Aaronson recently wrote a blog refuting the idea that there could be some "glitch" in the formulation of the P vs NP conjecture which reminds me of this following question.
the Blum speedup theorem has been characterized by Goldreich  (p149)
A conceptually related phenomenon is of problems that have no optimal algorithm (not even in a very mild sense); that is, every algorithm for these "pathological" problems can be drastically sped-up. It follows that the complexity of these problems can not be defined (i.e., as the complexity of the best algorithm solving this problem).
in math, it is not unprecedented that major conjectures have been shown to have "glitches" eg discovery that they are independent of axiomatic systems, etc. also Goldreich reference to "pathological" languages is reminscent of historical consternations in math eg the counterintuitive discovery of functions that are continuous but nowhere differentiable eg the Weierstrauss function.
another angle is that at least one complexity theorist expert Lipton speculates that program size is underanalyzed in TCS and may have surprising aspects, and the Blum speedup theorem seems to fit in with this line of thinking, because the proof construction basically relies on improving the language recognition time based on increasing the size of the TM program (ie like a tradeoff).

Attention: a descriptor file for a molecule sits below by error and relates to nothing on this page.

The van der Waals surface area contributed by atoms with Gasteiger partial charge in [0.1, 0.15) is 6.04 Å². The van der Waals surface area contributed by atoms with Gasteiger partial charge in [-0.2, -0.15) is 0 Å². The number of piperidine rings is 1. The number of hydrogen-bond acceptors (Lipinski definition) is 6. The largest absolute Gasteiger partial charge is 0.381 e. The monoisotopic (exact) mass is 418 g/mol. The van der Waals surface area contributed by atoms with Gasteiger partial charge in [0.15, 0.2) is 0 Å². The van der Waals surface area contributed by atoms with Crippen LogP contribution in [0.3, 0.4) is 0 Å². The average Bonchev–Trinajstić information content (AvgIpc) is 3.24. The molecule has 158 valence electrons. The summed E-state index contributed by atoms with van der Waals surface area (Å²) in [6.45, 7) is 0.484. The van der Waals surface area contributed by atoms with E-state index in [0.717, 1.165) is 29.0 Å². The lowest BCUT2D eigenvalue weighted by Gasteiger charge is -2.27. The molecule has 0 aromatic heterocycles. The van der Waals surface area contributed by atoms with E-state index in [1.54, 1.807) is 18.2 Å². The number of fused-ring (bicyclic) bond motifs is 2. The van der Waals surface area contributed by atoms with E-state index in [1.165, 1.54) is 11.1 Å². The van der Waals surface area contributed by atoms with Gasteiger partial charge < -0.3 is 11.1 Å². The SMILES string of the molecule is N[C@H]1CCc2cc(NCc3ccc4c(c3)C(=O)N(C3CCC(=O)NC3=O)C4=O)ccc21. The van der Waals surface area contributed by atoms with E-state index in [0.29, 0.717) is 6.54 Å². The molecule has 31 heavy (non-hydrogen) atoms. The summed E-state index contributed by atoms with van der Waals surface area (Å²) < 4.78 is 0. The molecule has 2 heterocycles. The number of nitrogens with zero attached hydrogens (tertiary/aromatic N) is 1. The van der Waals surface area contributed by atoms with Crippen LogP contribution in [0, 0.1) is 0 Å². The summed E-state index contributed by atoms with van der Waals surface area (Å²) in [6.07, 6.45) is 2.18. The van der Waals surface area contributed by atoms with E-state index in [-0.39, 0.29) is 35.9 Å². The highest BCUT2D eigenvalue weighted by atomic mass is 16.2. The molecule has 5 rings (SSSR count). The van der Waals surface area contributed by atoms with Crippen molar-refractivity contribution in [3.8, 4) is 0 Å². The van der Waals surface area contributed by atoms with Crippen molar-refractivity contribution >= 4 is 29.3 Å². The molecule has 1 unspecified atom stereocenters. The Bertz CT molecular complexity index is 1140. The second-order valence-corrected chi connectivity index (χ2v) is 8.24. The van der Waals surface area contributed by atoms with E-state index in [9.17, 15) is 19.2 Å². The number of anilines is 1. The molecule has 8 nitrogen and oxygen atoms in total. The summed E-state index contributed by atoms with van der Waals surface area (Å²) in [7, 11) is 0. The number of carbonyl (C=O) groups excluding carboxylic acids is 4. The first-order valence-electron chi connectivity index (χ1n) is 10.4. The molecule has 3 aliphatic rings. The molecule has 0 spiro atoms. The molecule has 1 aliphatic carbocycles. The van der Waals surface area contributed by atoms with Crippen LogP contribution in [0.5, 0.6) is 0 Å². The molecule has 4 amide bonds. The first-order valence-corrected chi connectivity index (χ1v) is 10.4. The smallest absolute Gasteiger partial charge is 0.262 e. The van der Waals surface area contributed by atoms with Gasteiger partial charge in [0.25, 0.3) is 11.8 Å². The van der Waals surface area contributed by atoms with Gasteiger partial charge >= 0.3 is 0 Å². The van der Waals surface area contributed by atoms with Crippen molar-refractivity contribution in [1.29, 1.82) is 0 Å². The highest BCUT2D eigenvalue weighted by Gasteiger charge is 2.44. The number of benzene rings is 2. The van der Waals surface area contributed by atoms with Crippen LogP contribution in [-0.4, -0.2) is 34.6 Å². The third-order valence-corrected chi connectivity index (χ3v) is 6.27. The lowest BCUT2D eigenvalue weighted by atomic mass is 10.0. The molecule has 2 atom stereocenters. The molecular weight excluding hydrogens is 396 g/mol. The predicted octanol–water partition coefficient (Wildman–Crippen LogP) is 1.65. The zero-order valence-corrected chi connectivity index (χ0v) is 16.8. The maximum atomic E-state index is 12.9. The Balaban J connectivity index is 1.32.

how does one show/ prove that no such "pathological" languages are/can be involved in open complexity class separation questions eg P=?NP etc?
am interested in more technical/ mathematical perspectives that avoid handwaving. (eg something more detailed/ substantial than an assertion that the Blum speedup construction is "contrived" etc.)
 Is the P vs. NP problem ill-posed? (Answer: no.) Aaronson blog
 Does program size matter? RJLipton blog
 Computational complexity: a conceptual perspective / Goldreich